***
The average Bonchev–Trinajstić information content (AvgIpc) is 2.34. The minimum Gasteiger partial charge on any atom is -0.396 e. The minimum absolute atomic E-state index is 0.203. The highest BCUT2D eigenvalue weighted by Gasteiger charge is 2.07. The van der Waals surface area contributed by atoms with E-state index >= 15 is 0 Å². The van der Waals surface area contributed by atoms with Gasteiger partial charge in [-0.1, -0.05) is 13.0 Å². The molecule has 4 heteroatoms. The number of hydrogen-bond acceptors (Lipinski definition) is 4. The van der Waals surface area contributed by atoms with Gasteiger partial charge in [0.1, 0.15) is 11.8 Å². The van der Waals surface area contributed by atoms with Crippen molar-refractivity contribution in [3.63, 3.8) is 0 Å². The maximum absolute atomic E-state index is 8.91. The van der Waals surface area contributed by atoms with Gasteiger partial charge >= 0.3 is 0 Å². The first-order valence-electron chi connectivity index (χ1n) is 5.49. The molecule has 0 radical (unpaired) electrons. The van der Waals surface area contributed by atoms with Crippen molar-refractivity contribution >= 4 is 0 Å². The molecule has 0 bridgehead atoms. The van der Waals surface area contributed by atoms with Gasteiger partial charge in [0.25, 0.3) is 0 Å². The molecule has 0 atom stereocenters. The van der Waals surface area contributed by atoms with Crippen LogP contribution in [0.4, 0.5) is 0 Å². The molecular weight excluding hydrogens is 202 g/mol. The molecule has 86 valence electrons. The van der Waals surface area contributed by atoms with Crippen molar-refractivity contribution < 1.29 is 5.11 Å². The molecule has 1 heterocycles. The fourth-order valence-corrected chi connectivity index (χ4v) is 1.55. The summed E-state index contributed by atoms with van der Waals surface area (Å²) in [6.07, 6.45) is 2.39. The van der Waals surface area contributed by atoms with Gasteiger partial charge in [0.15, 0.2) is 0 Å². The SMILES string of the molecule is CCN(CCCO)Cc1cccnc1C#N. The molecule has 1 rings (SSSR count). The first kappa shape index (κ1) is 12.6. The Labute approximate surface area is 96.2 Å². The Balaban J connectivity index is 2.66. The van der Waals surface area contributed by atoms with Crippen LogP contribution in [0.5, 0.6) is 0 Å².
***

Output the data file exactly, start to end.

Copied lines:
The average Bonchev–Trinajstić information content (AvgIpc) is 2.34. The minimum Gasteiger partial charge on any atom is -0.396 e. The minimum absolute atomic E-state index is 0.203. The highest BCUT2D eigenvalue weighted by Gasteiger charge is 2.07. The van der Waals surface area contributed by atoms with E-state index >= 15 is 0 Å². The van der Waals surface area contributed by atoms with Gasteiger partial charge in [-0.1, -0.05) is 13.0 Å². The molecule has 4 heteroatoms. The number of hydrogen-bond acceptors (Lipinski definition) is 4. The van der Waals surface area contributed by atoms with Gasteiger partial charge in [0.1, 0.15) is 11.8 Å². The van der Waals surface area contributed by atoms with Crippen molar-refractivity contribution in [3.63, 3.8) is 0 Å². The maximum absolute atomic E-state index is 8.91. The van der Waals surface area contributed by atoms with Gasteiger partial charge >= 0.3 is 0 Å². The first-order valence-electron chi connectivity index (χ1n) is 5.49. The molecule has 0 radical (unpaired) electrons. The van der Waals surface area contributed by atoms with Crippen molar-refractivity contribution >= 4 is 0 Å². The molecule has 0 bridgehead atoms. The van der Waals surface area contributed by atoms with Gasteiger partial charge in [0.25, 0.3) is 0 Å². The molecule has 0 atom stereocenters. The van der Waals surface area contributed by atoms with Crippen LogP contribution in [0.4, 0.5) is 0 Å². The molecular weight excluding hydrogens is 202 g/mol. The molecule has 86 valence electrons. The van der Waals surface area contributed by atoms with Crippen molar-refractivity contribution < 1.29 is 5.11 Å². The molecule has 1 heterocycles. The fourth-order valence-corrected chi connectivity index (χ4v) is 1.55. The summed E-state index contributed by atoms with van der Waals surface area (Å²) in [6.07, 6.45) is 2.39. The van der Waals surface area contributed by atoms with Gasteiger partial charge in [0.15, 0.2) is 0 Å². The SMILES string of the molecule is CCN(CCCO)Cc1cccnc1C#N. The molecule has 1 rings (SSSR count). The first kappa shape index (κ1) is 12.6. The Labute approximate surface area is 96.2 Å². The Balaban J connectivity index is 2.66. The van der Waals surface area contributed by atoms with Crippen LogP contribution in [0.5, 0.6) is 0 Å².